Ms Béatrice Le Fraper du Hellen seriously intruded on the role of the Chamber in her unequivocally expressed conclusions – before the end of the evidence, the submissions of counsel and any decisions on the part of the Bench – that there has been no abuse of the process by the prosecution; that the defence argument is “just talk”; that the Chamber will reject the defence submissions (“nothing is going to happen”); and that the accused will be convicted, and this will be followed by a long sentence (“Mr Lubanga is going away for a long time”).
The Chamber further expresses its concern regarding the incorrect statements of the prosecution representative, alleging misbehaviour by the accused, without justification. In the representative’s statement set out at quotation 12, the wholly false impression was created that the alleged former child soldiers had given evidence whilst confronted by Mr Lubanga who was making signs and using body language, thereby frightening them (“it is very terrifying for the children to testify in front of him”).
By failing to refer to any of the protective measures (most particularly the Chamber’s express order that the witnesses were in each instance to be wholly shielded from the accused, with the result they did not see him at any stage during their evidence) and by juxtaposing the fear of the witnesses and the presence of Mr Lubanga when he was allegedly “making signs”, smiling and using body language, the prosecution representative’s remarks invited, deliberately or otherwise, the clear conclusion that the witnesses could see the accused and that they were being intimidated by him. This was a seriously misleading statement on the part of Ms Béatrice Le Fraper du Hellen…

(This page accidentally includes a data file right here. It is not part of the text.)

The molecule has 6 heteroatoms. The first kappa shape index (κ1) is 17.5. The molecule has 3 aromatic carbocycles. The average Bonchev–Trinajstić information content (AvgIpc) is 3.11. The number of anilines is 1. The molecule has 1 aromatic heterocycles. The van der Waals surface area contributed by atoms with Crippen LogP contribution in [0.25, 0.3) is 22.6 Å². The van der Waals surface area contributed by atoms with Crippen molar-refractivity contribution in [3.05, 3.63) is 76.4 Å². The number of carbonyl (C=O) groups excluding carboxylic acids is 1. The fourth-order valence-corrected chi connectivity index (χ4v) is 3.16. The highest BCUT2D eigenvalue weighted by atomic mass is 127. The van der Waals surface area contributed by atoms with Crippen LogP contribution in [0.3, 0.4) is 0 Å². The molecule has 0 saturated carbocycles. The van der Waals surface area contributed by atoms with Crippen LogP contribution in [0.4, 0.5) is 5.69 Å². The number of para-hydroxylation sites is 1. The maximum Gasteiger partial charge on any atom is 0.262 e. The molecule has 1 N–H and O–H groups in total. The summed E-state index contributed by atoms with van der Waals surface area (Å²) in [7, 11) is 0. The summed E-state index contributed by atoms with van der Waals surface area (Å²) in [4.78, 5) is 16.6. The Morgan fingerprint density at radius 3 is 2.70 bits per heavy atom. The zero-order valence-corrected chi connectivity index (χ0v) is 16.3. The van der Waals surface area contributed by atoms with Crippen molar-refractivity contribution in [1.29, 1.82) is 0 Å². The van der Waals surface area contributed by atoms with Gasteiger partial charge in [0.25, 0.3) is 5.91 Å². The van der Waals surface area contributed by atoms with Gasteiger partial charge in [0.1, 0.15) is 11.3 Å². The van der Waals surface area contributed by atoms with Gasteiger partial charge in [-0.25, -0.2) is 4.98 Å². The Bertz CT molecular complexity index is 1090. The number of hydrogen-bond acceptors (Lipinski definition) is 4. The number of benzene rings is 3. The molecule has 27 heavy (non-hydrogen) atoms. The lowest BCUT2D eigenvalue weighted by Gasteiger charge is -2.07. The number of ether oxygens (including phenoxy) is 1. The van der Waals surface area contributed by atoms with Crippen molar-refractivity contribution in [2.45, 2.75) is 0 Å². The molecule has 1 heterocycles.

Creating the false impression that an accused is intimidating witnesses could well serve to discourage others from participating in the Court’s cases, thereby damaging the legitimacy of the institution, and its ability to function.
The Chamber is wholly uninfluenced by these misleading and inaccurate remarks, but it deprecates the prosecution’s use of a public interview, first, to misrepresent the evidence and to comment on its merits and weight, and including by way of remarks on the credibility of its own witnesses in the context of a trial where much of the evidence has been heard in closed session with the public excluded; second, to express views on matters that are awaiting resolution by the Chamber, thereby intruding on the latter’s role; third, to criticise the accused without foundation; and, finally, to purport to announce how the Chamber will resolve the submissions on the abuse of process application, and, moreover, that the accused will be convicted in due course and sentenced to lengthy imprisonment at the end of the case.
The court made no criticism of the website that published the interview with Le Fraper du Hellen, who has responsibility for liaising with foreign governments. The website had shown a draft of the interview to the prosecutor’s office ahead of publication “and changes were suggested to the proposed text, all of which were apparently incorporated”. In submissions to the court, Le Fraper du Hellen “suggested that the interview was ‘off-the-record’ and ‘private'”. She denied that her remarks were intended to prejudge the outcome of the trial and argued that her observations “did not tend to diminish the role of the court”.
Le Fraper du Hellen heads one of three divisions reporting to Moreno-Ocampo. Now that this judgment has emerged, it is difficult to see how she can remain in her job. The prosecutor should ask for her immediate resignation. If he maintains that she behaved appropriately, then he should resign.
I have criticised the prosecutor more broadly in my column for today’s Law Society Gazette. This ruling simply reinforces my arguments. Moreno-Ocampo and his deputy simply do not understand the difference between a prosecutor and a court, between allegations and proof. It is an extraordinary state of affairs – and one that I predict the 111 states meeting next week to review the court’s first eight years will treat with indifference and complacency.